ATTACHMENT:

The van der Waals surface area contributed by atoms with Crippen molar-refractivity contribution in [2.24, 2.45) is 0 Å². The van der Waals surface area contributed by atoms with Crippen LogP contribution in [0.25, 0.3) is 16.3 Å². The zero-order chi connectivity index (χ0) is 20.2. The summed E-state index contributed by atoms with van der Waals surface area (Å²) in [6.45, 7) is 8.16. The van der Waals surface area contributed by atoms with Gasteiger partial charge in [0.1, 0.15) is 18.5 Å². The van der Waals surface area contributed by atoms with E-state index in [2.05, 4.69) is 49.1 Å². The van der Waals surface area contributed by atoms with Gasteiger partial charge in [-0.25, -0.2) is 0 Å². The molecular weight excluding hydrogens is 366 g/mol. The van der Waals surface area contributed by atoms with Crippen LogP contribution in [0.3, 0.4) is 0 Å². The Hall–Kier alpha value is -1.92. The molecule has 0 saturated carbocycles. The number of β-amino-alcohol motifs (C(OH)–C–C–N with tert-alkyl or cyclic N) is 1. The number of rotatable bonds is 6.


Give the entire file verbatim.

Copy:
The van der Waals surface area contributed by atoms with Crippen molar-refractivity contribution in [2.24, 2.45) is 0 Å². The van der Waals surface area contributed by atoms with Crippen LogP contribution in [0.25, 0.3) is 16.3 Å². The zero-order chi connectivity index (χ0) is 20.2. The summed E-state index contributed by atoms with van der Waals surface area (Å²) in [6.45, 7) is 8.16. The van der Waals surface area contributed by atoms with Gasteiger partial charge in [0.1, 0.15) is 18.5 Å². The van der Waals surface area contributed by atoms with E-state index in [2.05, 4.69) is 49.1 Å². The van der Waals surface area contributed by atoms with Gasteiger partial charge in [-0.25, -0.2) is 0 Å². The molecular weight excluding hydrogens is 366 g/mol. The van der Waals surface area contributed by atoms with Crippen LogP contribution in [0.3, 0.4) is 0 Å². The Hall–Kier alpha value is -1.92. The molecule has 0 saturated carbocycles. The number of β-amino-alcohol motifs (C(OH)–C–C–N with tert-alkyl or cyclic N) is 1. The number of rotatable bonds is 6.